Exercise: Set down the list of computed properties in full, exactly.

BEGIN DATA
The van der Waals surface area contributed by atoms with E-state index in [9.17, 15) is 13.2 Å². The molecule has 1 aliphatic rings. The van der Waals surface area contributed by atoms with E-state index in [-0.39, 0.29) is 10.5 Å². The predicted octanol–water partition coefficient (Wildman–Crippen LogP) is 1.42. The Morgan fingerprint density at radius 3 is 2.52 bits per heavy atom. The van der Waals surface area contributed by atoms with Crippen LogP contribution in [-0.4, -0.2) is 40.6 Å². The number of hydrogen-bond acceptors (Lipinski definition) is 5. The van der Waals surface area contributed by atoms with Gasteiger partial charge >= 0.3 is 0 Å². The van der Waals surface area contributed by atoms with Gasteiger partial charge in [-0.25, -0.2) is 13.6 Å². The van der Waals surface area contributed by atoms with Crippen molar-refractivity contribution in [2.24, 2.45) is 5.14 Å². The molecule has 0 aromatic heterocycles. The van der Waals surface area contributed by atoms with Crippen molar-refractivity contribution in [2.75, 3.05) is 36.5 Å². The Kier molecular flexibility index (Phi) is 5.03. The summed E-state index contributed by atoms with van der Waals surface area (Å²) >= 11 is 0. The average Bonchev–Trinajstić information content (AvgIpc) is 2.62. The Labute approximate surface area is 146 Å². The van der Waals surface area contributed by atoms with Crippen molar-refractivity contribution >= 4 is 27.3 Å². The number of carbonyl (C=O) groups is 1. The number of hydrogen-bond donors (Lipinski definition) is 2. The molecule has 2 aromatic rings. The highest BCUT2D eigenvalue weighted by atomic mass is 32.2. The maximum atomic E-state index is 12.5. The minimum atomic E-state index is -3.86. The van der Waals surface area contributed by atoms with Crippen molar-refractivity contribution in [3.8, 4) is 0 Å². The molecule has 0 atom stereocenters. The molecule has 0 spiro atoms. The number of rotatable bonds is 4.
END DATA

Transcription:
The van der Waals surface area contributed by atoms with E-state index in [9.17, 15) is 13.2 Å². The molecule has 1 aliphatic rings. The van der Waals surface area contributed by atoms with E-state index in [-0.39, 0.29) is 10.5 Å². The predicted octanol–water partition coefficient (Wildman–Crippen LogP) is 1.42. The Morgan fingerprint density at radius 3 is 2.52 bits per heavy atom. The van der Waals surface area contributed by atoms with Crippen LogP contribution in [-0.4, -0.2) is 40.6 Å². The number of hydrogen-bond acceptors (Lipinski definition) is 5. The van der Waals surface area contributed by atoms with Gasteiger partial charge >= 0.3 is 0 Å². The van der Waals surface area contributed by atoms with Gasteiger partial charge in [-0.25, -0.2) is 13.6 Å². The van der Waals surface area contributed by atoms with Crippen molar-refractivity contribution in [2.24, 2.45) is 5.14 Å². The molecule has 0 aromatic heterocycles. The van der Waals surface area contributed by atoms with Crippen molar-refractivity contribution in [2.75, 3.05) is 36.5 Å². The Kier molecular flexibility index (Phi) is 5.03. The summed E-state index contributed by atoms with van der Waals surface area (Å²) >= 11 is 0. The average Bonchev–Trinajstić information content (AvgIpc) is 2.62. The Labute approximate surface area is 146 Å². The van der Waals surface area contributed by atoms with Crippen molar-refractivity contribution >= 4 is 27.3 Å². The number of carbonyl (C=O) groups is 1. The number of hydrogen-bond donors (Lipinski definition) is 2. The molecule has 2 aromatic rings. The highest BCUT2D eigenvalue weighted by atomic mass is 32.2. The maximum atomic E-state index is 12.5. The minimum atomic E-state index is -3.86. The van der Waals surface area contributed by atoms with Crippen molar-refractivity contribution in [3.8, 4) is 0 Å². The molecule has 0 atom stereocenters. The molecule has 0 spiro atoms. The number of rotatable bonds is 4.